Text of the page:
The design trend in websites these days is to be heavily visually oriented. If you take a look at some of the most popular themes on WordPress, most of them have a strong focus on effectively displaying images within a magazine style layout. The “pure text” approach is only reserved for serious long length articles. The average person finds it much easier to tell a story using pictures– especially if they are self clicked. A lot of such storytelling functionality has been shifted to social media as companies like Facebook and Google+ provide specialized tools for zooming, panning, commenting, and telling stories. But with this ease-of-use, comes a lack of flexibility. You can’t intersperse photos with commentary for example. In the end, nothing beats a solid blog post with pictures.
However, the default WordPress display hides many of the visual details of high resolution photographs. Users can click through to see the full image, but this reloads the page and breaks the story immersion. What we need is a way to dynamically zoom in on images within the page itself. A kind of “lightbox” functionality. Fortunately, we have a great plug-in to do the job that – in my opinion – is the best way to zoom images in WordPress.
Using Image Zoom
For purposes of this example, I’m going to make use of the high resolution image sample from this URL. It’s at least double the screen size of the average laptop. Interesting details like the currency and prices of the fruits can easily get obfuscated due to the small size constraints of squeezing it into a regular blog post. The Image Zoom plugin allows us to bypass these limitations.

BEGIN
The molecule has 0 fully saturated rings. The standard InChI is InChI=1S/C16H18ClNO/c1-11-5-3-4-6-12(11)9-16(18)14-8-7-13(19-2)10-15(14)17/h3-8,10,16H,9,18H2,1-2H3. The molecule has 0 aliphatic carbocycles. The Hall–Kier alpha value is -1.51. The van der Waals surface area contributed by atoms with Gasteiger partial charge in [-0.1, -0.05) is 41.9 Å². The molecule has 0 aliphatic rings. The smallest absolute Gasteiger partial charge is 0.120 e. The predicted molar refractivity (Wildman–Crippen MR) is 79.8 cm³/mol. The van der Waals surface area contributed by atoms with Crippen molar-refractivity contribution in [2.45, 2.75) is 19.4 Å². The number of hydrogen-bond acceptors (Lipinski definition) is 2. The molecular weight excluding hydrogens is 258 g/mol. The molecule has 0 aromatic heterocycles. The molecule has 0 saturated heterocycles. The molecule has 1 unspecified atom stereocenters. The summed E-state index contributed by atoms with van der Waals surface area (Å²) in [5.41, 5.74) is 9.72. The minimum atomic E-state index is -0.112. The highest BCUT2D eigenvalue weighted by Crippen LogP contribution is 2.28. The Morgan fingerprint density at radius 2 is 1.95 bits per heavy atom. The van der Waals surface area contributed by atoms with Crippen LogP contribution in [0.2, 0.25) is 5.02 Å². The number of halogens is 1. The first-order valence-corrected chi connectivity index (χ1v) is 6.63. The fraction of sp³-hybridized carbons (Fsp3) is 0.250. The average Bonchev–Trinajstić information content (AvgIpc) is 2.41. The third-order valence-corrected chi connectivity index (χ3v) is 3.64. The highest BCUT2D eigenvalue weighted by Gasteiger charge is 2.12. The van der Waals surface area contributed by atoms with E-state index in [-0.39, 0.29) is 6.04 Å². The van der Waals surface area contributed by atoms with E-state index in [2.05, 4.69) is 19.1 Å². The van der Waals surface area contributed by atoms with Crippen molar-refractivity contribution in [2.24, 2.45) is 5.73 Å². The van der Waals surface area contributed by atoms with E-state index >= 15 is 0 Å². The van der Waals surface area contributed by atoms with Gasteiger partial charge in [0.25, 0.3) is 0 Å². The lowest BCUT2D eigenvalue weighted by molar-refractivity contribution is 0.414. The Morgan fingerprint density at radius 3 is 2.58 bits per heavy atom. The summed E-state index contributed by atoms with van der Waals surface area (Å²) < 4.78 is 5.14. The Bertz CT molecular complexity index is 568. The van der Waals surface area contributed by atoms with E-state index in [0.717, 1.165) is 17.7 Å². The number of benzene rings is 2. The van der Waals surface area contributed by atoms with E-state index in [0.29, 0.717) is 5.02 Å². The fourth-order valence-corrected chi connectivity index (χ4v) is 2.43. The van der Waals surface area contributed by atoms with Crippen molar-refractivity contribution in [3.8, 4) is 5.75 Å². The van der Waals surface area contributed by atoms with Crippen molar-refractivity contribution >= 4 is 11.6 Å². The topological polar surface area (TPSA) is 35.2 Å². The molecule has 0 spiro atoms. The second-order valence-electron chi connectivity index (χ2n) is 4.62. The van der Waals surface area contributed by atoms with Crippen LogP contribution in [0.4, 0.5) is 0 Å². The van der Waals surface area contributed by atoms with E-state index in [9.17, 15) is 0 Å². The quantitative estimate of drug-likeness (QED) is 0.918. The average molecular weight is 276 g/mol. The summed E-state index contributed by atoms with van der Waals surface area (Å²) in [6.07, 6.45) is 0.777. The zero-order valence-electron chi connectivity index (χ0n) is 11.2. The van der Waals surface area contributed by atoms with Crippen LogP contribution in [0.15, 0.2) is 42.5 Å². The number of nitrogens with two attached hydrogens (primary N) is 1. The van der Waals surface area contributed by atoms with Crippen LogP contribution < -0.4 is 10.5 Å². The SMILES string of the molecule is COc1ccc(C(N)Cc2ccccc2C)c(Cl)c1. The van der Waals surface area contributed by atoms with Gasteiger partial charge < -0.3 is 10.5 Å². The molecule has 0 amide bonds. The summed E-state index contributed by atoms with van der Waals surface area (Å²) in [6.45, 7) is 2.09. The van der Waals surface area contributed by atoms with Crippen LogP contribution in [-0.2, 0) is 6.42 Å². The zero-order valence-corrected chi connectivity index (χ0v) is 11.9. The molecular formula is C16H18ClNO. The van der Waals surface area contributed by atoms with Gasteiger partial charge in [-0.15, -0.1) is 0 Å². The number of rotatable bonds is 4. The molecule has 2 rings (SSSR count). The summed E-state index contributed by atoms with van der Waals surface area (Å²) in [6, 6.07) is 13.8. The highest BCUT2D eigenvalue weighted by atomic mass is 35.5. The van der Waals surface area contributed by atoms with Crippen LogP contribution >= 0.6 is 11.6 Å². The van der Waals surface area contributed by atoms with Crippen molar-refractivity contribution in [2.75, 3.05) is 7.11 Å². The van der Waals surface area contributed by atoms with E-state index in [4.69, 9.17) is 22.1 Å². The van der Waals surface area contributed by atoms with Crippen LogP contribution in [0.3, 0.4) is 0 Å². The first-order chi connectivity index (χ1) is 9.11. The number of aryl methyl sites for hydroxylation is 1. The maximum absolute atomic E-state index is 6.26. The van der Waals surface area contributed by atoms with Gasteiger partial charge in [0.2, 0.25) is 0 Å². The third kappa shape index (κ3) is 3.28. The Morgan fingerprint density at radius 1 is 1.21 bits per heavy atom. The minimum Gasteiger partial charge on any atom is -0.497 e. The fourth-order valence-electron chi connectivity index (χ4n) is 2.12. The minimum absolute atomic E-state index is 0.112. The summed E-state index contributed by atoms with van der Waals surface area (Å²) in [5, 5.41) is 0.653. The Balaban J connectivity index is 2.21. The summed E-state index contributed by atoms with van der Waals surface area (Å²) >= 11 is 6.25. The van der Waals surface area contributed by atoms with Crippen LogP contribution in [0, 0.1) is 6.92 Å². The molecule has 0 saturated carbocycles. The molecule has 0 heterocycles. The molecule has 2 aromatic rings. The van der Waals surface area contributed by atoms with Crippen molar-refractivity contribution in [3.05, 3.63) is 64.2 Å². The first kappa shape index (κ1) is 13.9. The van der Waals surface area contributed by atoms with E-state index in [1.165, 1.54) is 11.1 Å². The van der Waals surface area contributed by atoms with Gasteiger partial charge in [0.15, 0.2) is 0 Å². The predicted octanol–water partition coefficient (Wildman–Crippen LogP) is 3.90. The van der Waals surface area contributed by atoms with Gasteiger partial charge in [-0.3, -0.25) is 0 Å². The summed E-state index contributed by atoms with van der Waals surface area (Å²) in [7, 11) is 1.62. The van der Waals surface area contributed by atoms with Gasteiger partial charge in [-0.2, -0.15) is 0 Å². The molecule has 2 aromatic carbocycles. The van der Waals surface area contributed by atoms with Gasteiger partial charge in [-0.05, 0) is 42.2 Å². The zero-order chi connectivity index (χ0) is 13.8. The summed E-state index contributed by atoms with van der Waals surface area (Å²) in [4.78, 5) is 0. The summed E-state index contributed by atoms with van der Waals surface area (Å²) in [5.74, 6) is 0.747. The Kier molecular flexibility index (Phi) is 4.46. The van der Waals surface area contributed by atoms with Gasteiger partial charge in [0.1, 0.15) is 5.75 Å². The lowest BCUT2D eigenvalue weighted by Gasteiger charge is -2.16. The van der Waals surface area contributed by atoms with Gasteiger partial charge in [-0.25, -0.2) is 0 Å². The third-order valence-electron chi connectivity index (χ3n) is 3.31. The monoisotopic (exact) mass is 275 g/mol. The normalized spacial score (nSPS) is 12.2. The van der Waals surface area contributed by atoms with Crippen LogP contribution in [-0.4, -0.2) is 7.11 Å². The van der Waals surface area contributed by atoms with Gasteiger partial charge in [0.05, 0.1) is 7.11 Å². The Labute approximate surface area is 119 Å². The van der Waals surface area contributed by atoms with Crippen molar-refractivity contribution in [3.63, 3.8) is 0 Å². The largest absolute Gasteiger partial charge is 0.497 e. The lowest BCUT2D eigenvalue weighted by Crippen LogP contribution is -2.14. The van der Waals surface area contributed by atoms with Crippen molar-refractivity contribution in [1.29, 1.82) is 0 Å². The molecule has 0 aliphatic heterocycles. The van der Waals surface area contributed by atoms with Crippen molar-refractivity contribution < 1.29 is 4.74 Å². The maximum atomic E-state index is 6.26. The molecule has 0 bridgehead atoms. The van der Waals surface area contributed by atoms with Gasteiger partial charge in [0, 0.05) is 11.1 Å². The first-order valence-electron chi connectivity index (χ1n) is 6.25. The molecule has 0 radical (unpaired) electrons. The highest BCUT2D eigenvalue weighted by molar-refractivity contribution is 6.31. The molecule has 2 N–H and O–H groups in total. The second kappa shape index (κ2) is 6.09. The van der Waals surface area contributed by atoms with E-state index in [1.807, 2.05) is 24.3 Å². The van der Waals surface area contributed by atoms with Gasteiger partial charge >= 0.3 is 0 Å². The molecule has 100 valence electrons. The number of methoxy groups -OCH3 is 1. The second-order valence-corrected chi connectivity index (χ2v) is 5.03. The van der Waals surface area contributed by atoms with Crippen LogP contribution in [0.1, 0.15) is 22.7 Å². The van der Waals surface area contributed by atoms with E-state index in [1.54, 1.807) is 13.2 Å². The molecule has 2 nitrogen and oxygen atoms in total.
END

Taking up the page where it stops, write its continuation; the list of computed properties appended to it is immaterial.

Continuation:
In my opinion the best part of this plug-in is that after downloading and installing it, you don’t need to take any special steps for inserting images. You still need to go through the standard “Add Media” interface on WordPress posts and the plug-in takes care of the rest. There are many options for how the zoomed image is displayed however. On the left-hand side of the WordPress administration dashboard, you will find the “Image Zoom” option under the SL menu.
The most important option is the one dealing with how much the image should zoom out to. The default is 1200 pixels, But it is automatically cropped to your browser size due to the checkbox option at the bottom as shown below.
This is great for adjusting it to various screen sizes. If someone is looking at your images on a netbook, you don’t want it to go offscreen. As such, keeping the checkbox ticked is a reasonable option. There might be circumstances where you want to have the image displayed in full however, in which case, simply delete both values in the “Max width” and “Max Height” boxes and leave them empty and uncheck the clipping option.
Save your post and preview it. As soon as someone moves their mouse cursor over an image, it will change to a magnifying glass and when they click it, it’ll expand into a light box with the dimensions of your choosing.
While the ability to expand out photographs to a larger size is great, you might not want this facility to be available for all of them on a given page. In which case, simply modify the HTML to assign the “exclude_image_zoom” class either to the image itself or to the hyperlink containing it. So for example, you’ll have something like this:
<a href="hyperlink"><img src="hyperlink" class="exclude_image_zoom"></a>
Any image with the exclude_image_zoom plus will not be expandable. This way, you have complete control over the story your images tell. You can use the keyboard buttons to scroll through all of the images on a given post. In the settings screen, you can configure the options for this functionality as well.
If your blog relies heavily on images to tell a story, the Image Zoom plug-in is essential for crafting an engaging experience for your users.